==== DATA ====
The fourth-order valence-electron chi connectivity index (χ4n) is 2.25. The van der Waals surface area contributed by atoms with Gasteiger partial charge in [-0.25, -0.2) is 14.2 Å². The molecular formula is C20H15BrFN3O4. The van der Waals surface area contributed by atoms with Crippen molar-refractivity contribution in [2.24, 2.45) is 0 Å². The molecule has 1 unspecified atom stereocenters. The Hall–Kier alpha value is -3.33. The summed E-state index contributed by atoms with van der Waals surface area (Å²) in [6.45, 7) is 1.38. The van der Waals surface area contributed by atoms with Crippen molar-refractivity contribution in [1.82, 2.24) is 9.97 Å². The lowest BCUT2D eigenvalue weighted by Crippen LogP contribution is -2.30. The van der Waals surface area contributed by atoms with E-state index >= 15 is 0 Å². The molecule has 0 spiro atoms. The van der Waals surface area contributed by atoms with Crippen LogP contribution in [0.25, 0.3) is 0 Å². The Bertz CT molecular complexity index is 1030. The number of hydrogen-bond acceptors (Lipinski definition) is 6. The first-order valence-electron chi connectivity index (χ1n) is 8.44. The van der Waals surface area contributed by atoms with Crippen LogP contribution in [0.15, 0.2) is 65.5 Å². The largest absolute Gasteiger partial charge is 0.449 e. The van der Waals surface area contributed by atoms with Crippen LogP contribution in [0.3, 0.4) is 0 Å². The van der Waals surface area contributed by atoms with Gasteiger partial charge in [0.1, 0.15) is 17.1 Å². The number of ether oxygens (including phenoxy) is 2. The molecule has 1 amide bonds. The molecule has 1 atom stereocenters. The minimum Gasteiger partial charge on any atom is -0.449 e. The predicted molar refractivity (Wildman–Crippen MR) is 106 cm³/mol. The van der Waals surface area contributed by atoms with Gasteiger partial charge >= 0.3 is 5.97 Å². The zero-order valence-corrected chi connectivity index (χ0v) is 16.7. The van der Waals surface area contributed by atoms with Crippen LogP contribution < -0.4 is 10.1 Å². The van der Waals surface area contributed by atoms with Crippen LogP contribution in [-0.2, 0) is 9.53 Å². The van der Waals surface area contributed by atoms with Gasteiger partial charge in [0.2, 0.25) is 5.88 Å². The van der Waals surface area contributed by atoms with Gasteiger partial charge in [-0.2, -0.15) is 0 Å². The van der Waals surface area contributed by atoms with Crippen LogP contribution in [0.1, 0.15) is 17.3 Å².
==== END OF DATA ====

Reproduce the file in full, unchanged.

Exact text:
The fourth-order valence-electron chi connectivity index (χ4n) is 2.25. The van der Waals surface area contributed by atoms with Gasteiger partial charge in [-0.25, -0.2) is 14.2 Å². The molecular formula is C20H15BrFN3O4. The van der Waals surface area contributed by atoms with Crippen molar-refractivity contribution in [2.24, 2.45) is 0 Å². The molecule has 1 unspecified atom stereocenters. The Hall–Kier alpha value is -3.33. The summed E-state index contributed by atoms with van der Waals surface area (Å²) in [6.45, 7) is 1.38. The van der Waals surface area contributed by atoms with Crippen molar-refractivity contribution in [1.82, 2.24) is 9.97 Å². The lowest BCUT2D eigenvalue weighted by Crippen LogP contribution is -2.30. The van der Waals surface area contributed by atoms with E-state index >= 15 is 0 Å². The molecule has 0 spiro atoms. The van der Waals surface area contributed by atoms with Crippen LogP contribution in [0.25, 0.3) is 0 Å². The Bertz CT molecular complexity index is 1030. The number of hydrogen-bond acceptors (Lipinski definition) is 6. The first-order valence-electron chi connectivity index (χ1n) is 8.44. The van der Waals surface area contributed by atoms with Crippen LogP contribution in [0.15, 0.2) is 65.5 Å². The largest absolute Gasteiger partial charge is 0.449 e. The van der Waals surface area contributed by atoms with Crippen LogP contribution in [0.3, 0.4) is 0 Å². The van der Waals surface area contributed by atoms with Gasteiger partial charge in [0.1, 0.15) is 17.1 Å². The number of ether oxygens (including phenoxy) is 2. The molecule has 1 amide bonds. The molecule has 1 atom stereocenters. The minimum Gasteiger partial charge on any atom is -0.449 e. The predicted molar refractivity (Wildman–Crippen MR) is 106 cm³/mol. The van der Waals surface area contributed by atoms with Gasteiger partial charge >= 0.3 is 5.97 Å². The zero-order valence-corrected chi connectivity index (χ0v) is 16.7. The van der Waals surface area contributed by atoms with Crippen LogP contribution < -0.4 is 10.1 Å². The van der Waals surface area contributed by atoms with Crippen LogP contribution in [-0.2, 0) is 9.53 Å². The van der Waals surface area contributed by atoms with Gasteiger partial charge in [0.2, 0.25) is 5.88 Å². The van der Waals surface area contributed by atoms with Gasteiger partial charge in [-0.2, -0.15) is 0 Å². The van der Waals surface area contributed by atoms with Crippen LogP contribution in [0.1, 0.15) is 17.3 Å².